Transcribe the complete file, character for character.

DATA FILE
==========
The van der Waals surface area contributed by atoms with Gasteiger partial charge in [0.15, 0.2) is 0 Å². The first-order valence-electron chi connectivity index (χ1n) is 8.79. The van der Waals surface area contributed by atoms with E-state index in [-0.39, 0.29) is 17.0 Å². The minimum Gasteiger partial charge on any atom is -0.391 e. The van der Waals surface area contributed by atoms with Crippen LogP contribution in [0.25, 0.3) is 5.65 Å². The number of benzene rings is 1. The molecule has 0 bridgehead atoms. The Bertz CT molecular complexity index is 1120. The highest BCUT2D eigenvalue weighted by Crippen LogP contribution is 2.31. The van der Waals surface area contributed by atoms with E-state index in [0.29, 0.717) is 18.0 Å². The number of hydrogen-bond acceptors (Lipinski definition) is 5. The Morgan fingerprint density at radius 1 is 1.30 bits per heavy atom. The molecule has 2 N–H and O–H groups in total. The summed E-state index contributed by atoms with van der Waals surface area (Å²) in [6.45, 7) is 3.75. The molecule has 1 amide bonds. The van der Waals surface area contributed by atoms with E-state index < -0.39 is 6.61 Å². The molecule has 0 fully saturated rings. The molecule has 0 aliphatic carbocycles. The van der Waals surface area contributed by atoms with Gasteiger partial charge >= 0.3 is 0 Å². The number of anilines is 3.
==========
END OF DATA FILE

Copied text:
The van der Waals surface area contributed by atoms with Gasteiger partial charge in [0.15, 0.2) is 0 Å². The first-order valence-electron chi connectivity index (χ1n) is 8.79. The van der Waals surface area contributed by atoms with E-state index in [-0.39, 0.29) is 17.0 Å². The minimum Gasteiger partial charge on any atom is -0.391 e. The van der Waals surface area contributed by atoms with Crippen LogP contribution in [0.25, 0.3) is 5.65 Å². The number of benzene rings is 1. The molecule has 0 bridgehead atoms. The Bertz CT molecular complexity index is 1120. The highest BCUT2D eigenvalue weighted by Crippen LogP contribution is 2.31. The van der Waals surface area contributed by atoms with E-state index in [0.29, 0.717) is 18.0 Å². The number of hydrogen-bond acceptors (Lipinski definition) is 5. The Morgan fingerprint density at radius 1 is 1.30 bits per heavy atom. The molecule has 2 N–H and O–H groups in total. The summed E-state index contributed by atoms with van der Waals surface area (Å²) in [6.45, 7) is 3.75. The molecule has 1 amide bonds. The van der Waals surface area contributed by atoms with E-state index < -0.39 is 6.61 Å². The molecule has 0 fully saturated rings. The molecule has 0 aliphatic carbocycles. The van der Waals surface area contributed by atoms with Gasteiger partial charge >= 0.3 is 0 Å². The number of anilines is 3.